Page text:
HIV lawyers help fight stigma

June 11, 2018
Article Source
Law Times

If the law and societal attitudes to HIV had advanced as fast as the science associated with the virus, Ryan Peck might well be out of a job.

"In the 1980s, an HIV diagnosis was understood to be a death sentence, and you had people dying left, right and centre here in Canada and in the U.S.," says Peck, executive director of the HIV and AIDS Legal Clinic Ontario, which is devoted to providing free legal services to people living with the virus.

By the time Peck joined HALCO in 2001 as an articling student, researchers had developed a firm grip on their understanding of the virus, and pro­gress has only accelerated since then.

"Antiretroviral therapy has completely transformed the face of HIV," Peck says. "It's a chronic, manageable disease, akin to something like diabetes; as long as you're taking your medication every day and looking after yourself, you can lead a pretty happy, normal, healthy life."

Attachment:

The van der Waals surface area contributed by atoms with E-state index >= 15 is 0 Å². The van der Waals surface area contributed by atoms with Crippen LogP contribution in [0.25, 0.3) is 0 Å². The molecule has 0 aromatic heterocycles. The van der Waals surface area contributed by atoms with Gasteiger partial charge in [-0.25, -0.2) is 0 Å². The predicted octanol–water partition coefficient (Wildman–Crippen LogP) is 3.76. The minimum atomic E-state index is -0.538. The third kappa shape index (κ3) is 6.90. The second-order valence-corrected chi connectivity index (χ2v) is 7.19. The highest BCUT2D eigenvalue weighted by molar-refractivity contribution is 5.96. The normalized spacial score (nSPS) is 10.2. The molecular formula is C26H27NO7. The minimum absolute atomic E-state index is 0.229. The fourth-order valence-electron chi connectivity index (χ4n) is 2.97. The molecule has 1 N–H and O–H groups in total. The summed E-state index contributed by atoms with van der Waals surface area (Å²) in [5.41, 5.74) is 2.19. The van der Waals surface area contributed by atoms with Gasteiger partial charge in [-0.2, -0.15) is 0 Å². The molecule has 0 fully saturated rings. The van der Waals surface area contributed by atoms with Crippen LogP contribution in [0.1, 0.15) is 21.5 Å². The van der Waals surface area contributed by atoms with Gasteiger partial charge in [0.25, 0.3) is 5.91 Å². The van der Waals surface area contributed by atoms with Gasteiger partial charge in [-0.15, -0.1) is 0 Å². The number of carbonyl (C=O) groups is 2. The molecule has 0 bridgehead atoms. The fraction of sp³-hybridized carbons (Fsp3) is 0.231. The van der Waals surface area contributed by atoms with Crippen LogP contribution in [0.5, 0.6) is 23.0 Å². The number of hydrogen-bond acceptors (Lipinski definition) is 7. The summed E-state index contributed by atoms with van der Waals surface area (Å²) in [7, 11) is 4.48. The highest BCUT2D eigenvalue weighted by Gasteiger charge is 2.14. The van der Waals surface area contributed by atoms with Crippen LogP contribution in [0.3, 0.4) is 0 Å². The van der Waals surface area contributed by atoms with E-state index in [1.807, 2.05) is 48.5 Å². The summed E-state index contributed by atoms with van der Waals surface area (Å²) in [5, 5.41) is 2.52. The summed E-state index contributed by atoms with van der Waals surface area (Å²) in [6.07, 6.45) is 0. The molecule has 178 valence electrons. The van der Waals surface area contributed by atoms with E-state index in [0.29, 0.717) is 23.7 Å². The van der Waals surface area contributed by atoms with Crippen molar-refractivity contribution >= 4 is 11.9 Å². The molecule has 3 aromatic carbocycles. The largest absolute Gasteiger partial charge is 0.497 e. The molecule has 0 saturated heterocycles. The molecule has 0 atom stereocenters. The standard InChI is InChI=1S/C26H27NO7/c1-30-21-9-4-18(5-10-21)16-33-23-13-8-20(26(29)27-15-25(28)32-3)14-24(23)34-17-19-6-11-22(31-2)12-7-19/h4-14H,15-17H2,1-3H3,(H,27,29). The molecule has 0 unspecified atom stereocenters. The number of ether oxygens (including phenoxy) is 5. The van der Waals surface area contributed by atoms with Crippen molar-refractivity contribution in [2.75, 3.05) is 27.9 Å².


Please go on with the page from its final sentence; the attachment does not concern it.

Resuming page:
Unfortunately, he says, public opinion on the subject has evolved on a considerably slower scale, creating a host of legal issues for HIV-positive individuals and providing plenty of work for HALCO.

"What is still the hallmark of an HIV diagnosis is the very real stigma and accompanying discrimination," he says, noting that a 2012 attitudinal tracking survey conducted for Public Health Canada found that 15 per cent of respondents feel afraid of people living with HIV/AIDS and 24 per cent would feel uncomfortable putting on a sweater once worn by someone with the virus.

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